Second issue- there's a big range in brightness between the patches of direct sunlight and the shade. Again, our eyes correct for that automatically. Modern digital cameras have marvellous dynamic range, and we might be able to find a happy medium by pulling the highlights down and lifting the shadows in post. But now we're looking at two potential problems to deal with in post, which is trusting an awful lot to our skillz in colour correction. If you want to see how that would go, look at res_25062018_DSC06914.jpg where the camera has underexposed for the main scene because it has exposed to keep the detail in the highlights as chance and the camera on auto would have it for this one shot. To do this correction in post we'd probably shoot everything like this to retain detail in the highlights and hope we don't get too much noise in the shadows when we pull them up.
Thirdly, with the lighting being even across the scene, there's not much to draw the eye in to Ariel and separate her from the background.
Finally, Ariel's eyes do have some catchlights because of the patches of light and dark on the foliage opposite her, but they are a bit hit and miss. And that's the general rule with shooting in dappled light- you will luck out and get some fantastic shots, but it'll be quite hit and miss, and there will likely be quite a lot of work in post to get the best from the images.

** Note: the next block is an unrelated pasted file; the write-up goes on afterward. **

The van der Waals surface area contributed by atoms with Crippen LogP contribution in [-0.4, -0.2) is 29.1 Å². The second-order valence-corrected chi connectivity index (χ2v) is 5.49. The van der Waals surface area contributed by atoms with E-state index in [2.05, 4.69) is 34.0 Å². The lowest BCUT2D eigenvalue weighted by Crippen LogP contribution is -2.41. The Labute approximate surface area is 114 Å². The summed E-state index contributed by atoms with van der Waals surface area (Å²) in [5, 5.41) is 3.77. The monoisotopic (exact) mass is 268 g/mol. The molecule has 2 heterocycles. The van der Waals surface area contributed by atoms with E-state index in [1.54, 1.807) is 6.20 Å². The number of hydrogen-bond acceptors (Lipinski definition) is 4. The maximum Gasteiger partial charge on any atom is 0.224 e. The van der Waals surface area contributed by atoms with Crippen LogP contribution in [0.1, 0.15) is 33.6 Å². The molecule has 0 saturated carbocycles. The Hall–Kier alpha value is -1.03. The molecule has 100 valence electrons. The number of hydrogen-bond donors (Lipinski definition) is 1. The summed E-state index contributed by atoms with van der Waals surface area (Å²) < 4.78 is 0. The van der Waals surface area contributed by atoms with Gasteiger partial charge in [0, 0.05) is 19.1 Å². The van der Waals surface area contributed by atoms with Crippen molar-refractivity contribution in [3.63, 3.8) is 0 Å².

With a tied up model, we might want to do better in camera.
There are a few standard ways to go about this, and we tried the following:
- Use a reflector
- Use a ring-flash (or an on-camera flash with a diffuser)
- Use a studio flash with a diffuser
- Overpower the daylight entirely and start again
If you've got a friend around as crew to help you, the go-to solution is a whacking big reflector. Get a big bright board- white for a subtle effect, silver for a harsh effect, gold for a warming and romantic effect. Find a patch of sunlight "down shadow" of your subject and get the reflector into it, then angle it to bounce that light back onto her.
Have a look at the "gold reflector series. We used my favourite sort of reflector which is half gold, half frosted. It produces a softer, less intense and more subtle light that a true gold shiny board, brighter than a white reflector (which usually needs to be really close to have proper effect, which can be tricky for bondage photography as the photographer needs to move around). The half gold gives a definite warming effect like sunset, without messing up the colours too much. Best of all since the main effect is coming from direct reflected sunlight, the light from the reflector lacks the big green cast of the ambient light.